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The Peculiar Defenses of the 100 Point Wine Rating System

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Last year, my very first post here was a takedown of the 100 point wine rating system as employed by mainstream wine writers. It was written in the form of an explanation of its inherent worthlessness and irrelevance in the contemporary wine market coupled with an assertion of the net harm that its use causes in this market.

In the ensuing months, my opinion hasn't changed but I thought the debate was worth another look because of a couple of somewhat recent high profile defenses of the system from writers whose work I otherwise admire, including San Francisco Chronicle Wine Editor Jon Bonné and freelance writer and Wine Enthusiast West Coast Editor Steve Heimoff. Both of these men I consider among the most thoughtful and cosmopolitan journalists writing about wine today, so it was discouraging to see their defenses of the system utilizing those same tired arguments used by lesser critics.

I'll save the point for point rehashing of their respective arguments, as there's far too much writing about other writers' writing going on in the wine blogs these days. Instead, I'd like to quickly address the fundamental fallacies which most of these "defenses" share. I encourage readers here to explore the links above and come to their own conclusions on the matter.

  1. The "Wise Consumer" Fallacy. Arguments in the defense of the 100 point wine rating system almost invariably assert that a score is merely one piece of information that the "wise consumer" factors in to his or her purchasing decision. While the "wise consumer" might be a sizable minority of wine buyers, to use that as a defense for the 100 point system specifically and quantitative wine rating in general is silly: it is simply not borne out by the economic impact of wine scores which are clearly visible in the wine market when a wine receives a score of 90 versus 89 or 96 versus 94 by an influential publication. The score becomes more than just a shorthand for a narrative review, it becomes the entire review itself.
  2. The "It's Not Objective" Fallacy. Defenders of the 100 point rating system are also quick to note in their defenses that there's nothing meant to be objective about their score; that it is always intended to be subjective. While perhaps theoretically true, in practice there is of course an implied objectivity in any quantitative rating system: that, within that system, a wine receiving more points (or stars, or hats or whatever) is of course better than a wine with fewer. The critic can protest all he wants that that might not be his intention, but as any student of Post-Modernism would tell you, the writer's intention has nothing to do with it and we can only assess value in its application.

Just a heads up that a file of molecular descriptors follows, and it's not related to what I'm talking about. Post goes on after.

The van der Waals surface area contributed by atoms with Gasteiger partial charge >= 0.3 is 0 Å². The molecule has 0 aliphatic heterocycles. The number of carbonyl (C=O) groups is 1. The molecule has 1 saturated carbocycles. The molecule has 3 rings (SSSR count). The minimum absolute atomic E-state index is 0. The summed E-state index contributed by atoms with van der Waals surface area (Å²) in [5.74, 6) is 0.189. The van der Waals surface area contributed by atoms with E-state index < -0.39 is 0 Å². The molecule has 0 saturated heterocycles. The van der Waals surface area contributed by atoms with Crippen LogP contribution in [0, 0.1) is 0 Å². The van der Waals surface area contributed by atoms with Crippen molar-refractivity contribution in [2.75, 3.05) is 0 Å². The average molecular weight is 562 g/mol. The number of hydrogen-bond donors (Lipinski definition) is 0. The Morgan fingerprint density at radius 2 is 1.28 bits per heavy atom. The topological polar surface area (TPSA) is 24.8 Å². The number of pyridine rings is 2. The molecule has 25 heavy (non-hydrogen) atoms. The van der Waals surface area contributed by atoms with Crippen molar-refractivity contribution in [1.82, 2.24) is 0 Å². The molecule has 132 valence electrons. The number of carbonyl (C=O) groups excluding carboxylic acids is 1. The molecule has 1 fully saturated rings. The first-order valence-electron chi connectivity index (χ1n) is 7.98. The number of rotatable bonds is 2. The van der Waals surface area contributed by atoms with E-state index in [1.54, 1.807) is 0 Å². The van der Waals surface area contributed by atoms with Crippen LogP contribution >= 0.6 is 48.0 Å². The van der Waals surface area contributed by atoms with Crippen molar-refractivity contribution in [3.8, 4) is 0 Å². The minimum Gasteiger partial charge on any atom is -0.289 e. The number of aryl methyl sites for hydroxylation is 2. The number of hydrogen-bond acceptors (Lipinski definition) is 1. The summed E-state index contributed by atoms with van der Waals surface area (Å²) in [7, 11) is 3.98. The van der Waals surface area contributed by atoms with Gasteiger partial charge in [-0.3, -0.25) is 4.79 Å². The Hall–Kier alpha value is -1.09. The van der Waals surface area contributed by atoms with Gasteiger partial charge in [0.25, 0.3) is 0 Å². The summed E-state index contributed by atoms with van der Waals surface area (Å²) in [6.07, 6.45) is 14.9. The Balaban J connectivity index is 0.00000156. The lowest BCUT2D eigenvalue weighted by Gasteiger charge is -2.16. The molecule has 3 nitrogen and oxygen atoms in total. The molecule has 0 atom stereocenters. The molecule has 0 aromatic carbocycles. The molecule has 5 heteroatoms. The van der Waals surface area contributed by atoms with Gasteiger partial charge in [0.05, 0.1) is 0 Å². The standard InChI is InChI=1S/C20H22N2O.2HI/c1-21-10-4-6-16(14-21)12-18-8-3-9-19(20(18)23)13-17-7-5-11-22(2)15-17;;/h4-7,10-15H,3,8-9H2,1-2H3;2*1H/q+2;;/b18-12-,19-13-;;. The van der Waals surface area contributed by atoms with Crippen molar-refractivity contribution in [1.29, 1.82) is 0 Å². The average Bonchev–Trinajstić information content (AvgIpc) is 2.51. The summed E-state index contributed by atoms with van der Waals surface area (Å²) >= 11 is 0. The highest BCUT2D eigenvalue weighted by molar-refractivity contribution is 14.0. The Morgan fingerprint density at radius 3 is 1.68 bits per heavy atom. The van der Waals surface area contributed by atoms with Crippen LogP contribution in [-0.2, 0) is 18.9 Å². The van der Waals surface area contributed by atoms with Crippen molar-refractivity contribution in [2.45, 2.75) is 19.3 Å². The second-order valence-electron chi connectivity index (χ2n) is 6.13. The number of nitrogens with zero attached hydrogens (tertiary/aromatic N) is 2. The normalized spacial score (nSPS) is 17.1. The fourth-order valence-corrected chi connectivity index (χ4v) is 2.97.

3. "The Readers Want It" Fallacy. Many defenders of the system, especially those who claim to use it grudgingly, insist that "my readers want it, therefore I should use it." But rectitude doesn't come from acclamation, not to mention that the readers of those magazines and blogs who use the system are probably disproportionately predisposed to supporting it. Not to draw too broad of an analogy, but we're all welcome to smoke cigarettes, guzzle corn syrup, overindulge in alcohol, or engage in any innumerable popular, pleasurable impulses but that doesn't mean they don't also cause damage.

And fundamentally, the quantitative rating of wine damages the effort to broaden consumers' palates and hampers the introduction of a broader range of wines from all over the world into the American wine market. It reduces wine discourse to numbers and stars and pits wines from certain parts of the world, particularly those that were not established in America when Wine Advocate and Wine Spectator began issuing scores, against others. And so far, nobody has come up with a credible argument in favor of quantitative rating (of which the 100 point system is most prevalent and influential) being in any way superior to a clearly subjective system of narrative criticism. The arguments in support all eventually devolve into some form of "well, we like it" or "it's just what we use."

Thankfully, we've seen a drastic decrease in the influence of point scores from major publications on wine sales, a trend that should continue as more and more new wine drinkers see the wine rating system in particular and the magazines and writers employing it in general as increasingly out of touch, that its use is indicative of a way of thinking about wine that is outmoded.

And isn't that the best argument against its use? If you want to be a wine critic who remains relevant for the next thirty years you might want to ditch the rating system now, lest you be stuck wearing the wine writing equivalent of acid-washed jeans and feathered hair a decade too late.

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